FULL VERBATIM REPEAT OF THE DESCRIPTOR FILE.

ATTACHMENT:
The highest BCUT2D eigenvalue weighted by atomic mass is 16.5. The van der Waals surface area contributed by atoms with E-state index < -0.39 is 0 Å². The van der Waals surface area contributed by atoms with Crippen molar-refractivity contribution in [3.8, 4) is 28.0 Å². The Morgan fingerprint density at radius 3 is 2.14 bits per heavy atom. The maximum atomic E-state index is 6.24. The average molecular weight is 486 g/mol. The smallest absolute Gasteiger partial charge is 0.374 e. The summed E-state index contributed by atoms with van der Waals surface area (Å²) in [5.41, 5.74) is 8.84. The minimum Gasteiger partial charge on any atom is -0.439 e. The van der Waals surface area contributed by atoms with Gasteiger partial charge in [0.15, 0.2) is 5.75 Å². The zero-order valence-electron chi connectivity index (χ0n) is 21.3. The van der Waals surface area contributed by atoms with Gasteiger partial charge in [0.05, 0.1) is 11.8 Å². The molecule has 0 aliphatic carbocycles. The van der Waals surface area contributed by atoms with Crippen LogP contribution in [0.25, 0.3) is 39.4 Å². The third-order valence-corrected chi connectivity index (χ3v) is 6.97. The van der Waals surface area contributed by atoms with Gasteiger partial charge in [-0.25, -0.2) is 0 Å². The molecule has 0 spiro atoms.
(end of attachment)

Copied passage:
The highest BCUT2D eigenvalue weighted by atomic mass is 16.5. The van der Waals surface area contributed by atoms with E-state index < -0.39 is 0 Å². The van der Waals surface area contributed by atoms with Crippen molar-refractivity contribution in [3.8, 4) is 28.0 Å². The Morgan fingerprint density at radius 3 is 2.14 bits per heavy atom. The maximum atomic E-state index is 6.24. The average molecular weight is 486 g/mol. The smallest absolute Gasteiger partial charge is 0.374 e. The summed E-state index contributed by atoms with van der Waals surface area (Å²) in [5.41, 5.74) is 8.84. The minimum Gasteiger partial charge on any atom is -0.439 e. The van der Waals surface area contributed by atoms with Gasteiger partial charge in [0.15, 0.2) is 5.75 Å². The zero-order valence-electron chi connectivity index (χ0n) is 21.3. The van der Waals surface area contributed by atoms with Gasteiger partial charge in [0.05, 0.1) is 11.8 Å². The molecule has 0 aliphatic carbocycles. The van der Waals surface area contributed by atoms with Crippen LogP contribution in [0.25, 0.3) is 39.4 Å². The third-order valence-corrected chi connectivity index (χ3v) is 6.97. The van der Waals surface area contributed by atoms with Gasteiger partial charge in [-0.25, -0.2) is 0 Å². The molecule has 0 spiro atoms.